Sunday, November 11, 2007

the other India

Frontline reports on the violence in Nandigram between the Bhumi Uchhed Pratirodh (Land Eviction Resistance) Committee and the CPI(M). (Is the Left Front easing the pressure on the government over the nuclear deal because it thinks its election prospects are threatened by the situation in Nandigram?)

150,000 farmer suicides from 1997-2005, concentrated in Karnataka, AP, Maharashtra, MP, Kerala. Suicides as a whole rose nationally in this period by 23%, those by farmers by 52%.

eye on Pakistan

(update 11/11): Benazir finally supports the CJ, although The Observer continues to see the BB-Musharraf confrontation as a set-piece drama in which each is still trying to play ball with the other. BB of course has almost as much reason as Musharraf not to want a powerful, independent Supreme Court that might declare unconstitutional the so-called National Reconciliation Ordinance (which drops cases against her). I didn't realise how much the new provisional constitution clipped the wings of the judiciary - apparently it insists that no court should be able to issue decrees against 'the President, Prime Minister or any authority designated by the President'.

George W. Bush has declared that Musharraf is the best President for Pakistan, but then he's always had a knack for saying the right thing at the right time. The NYT speculates that the reconstituted SC will rubber-stamp the General's election, after which he will take off his uniform and everyone will live happily till the next declaration of martial law. (PS - why does Jane Perlez have to use the phrase 'dance of veils' to describe BB's moves vis-a-vis Musharraf, in this otherwise excellent profile of the woman who calls herself chairperson for life of the PPP? There is some juicy stuff in here: (i) she hates competition in the party - e.g. Aitzaz Ahsan; (ii) she once said of her husband Asif Zardari: 'Time will prove he is the Nelson Mandela of Pakistan'.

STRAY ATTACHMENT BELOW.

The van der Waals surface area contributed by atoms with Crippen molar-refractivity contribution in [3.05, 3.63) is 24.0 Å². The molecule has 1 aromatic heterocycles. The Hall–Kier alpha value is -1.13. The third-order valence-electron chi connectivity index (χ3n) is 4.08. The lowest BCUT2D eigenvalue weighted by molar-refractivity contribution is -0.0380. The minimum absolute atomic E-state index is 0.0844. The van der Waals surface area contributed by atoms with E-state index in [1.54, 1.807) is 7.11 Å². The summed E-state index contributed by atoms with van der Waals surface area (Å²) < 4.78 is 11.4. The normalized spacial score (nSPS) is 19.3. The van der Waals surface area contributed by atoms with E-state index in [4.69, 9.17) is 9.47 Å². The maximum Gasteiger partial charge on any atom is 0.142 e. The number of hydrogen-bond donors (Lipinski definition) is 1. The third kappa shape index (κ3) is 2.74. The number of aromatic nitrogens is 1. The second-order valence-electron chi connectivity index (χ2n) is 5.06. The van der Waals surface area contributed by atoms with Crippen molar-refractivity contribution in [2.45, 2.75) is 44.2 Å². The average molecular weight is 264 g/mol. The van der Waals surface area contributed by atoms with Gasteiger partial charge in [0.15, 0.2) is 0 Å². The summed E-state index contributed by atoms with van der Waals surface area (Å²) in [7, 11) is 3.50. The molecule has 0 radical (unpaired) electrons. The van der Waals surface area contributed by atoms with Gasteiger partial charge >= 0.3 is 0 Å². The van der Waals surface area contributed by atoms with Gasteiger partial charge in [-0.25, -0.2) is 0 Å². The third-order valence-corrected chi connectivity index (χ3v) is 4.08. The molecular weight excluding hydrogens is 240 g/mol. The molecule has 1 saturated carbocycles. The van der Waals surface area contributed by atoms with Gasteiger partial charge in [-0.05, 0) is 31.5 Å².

Hasan Suroor provides a roundup of British media reactions in The Hindu. Official British reaction has closely mirrored the American line, he writes, demonstrating how closely British foreign policy remains tied to America even in the supposedly less slavishly pro-U.S., post-Blair era. Most of the British press, except for The Times, thinks this is a terrible idea. 'There are fears that by continuing to prop up an unpopular leader, the West could very well lose Pakistan as an ally and end up fuelling the already deep-seated anti-West sentiment in that country.' Is anyone thinking of Reza Shah Pahlavi, Ayatollah Khomeini and 1979?

It's very clear that the US/UK reaction has focused solely on what serves Western interests, rather than what is good for Pakistan and its people. India has been quiet, but we too react in accordance with our interests - there's nothing remarkable about that. We've made some noises about wanting to see democracy restored, but actually we rather like Musharraf - under him, official Pakistani support for Kashmiri militants has dried up (not least because Pakistan is now preoccupied with militancy along its western border) and relations with India have improved considerably. More broadly, although we don't trust the Pakistani military, there is a sense that when Pakistan is ruled by the military, we can talk directly to the institution that matters. With a civilian ruler, you never know if what you see is what you're going to get.

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(update 9/11): Benazir's choices: power-sharing or clean break.

***

Benazir
keeps saying 'he promised me he would take off his uniform in November', like a jilted fuck-buddy. I don't say this flippantly. That is the appropriate metaphor.

BBC offers a good quick roundup of the views of the key interest groups on the current situation, and some persuasive speculation on why a coup against Musharraf seems unlikely at the present time.

Harish Khare on why India should not look smugly at Bangladesh and Pakistan. We are not immune to the ills of idioms of confrontation pushed too far, corrupt politicians who throw the democratic process into disrepute, meddlesome army officers who pride themselves on their reputations for honesty and efficiency, overzealous judges who exceed their remit, external powers who seek increasingly to interfere in our affairs. There, but for the grace of God, goes us.

Anyway,
hum dekhenge.

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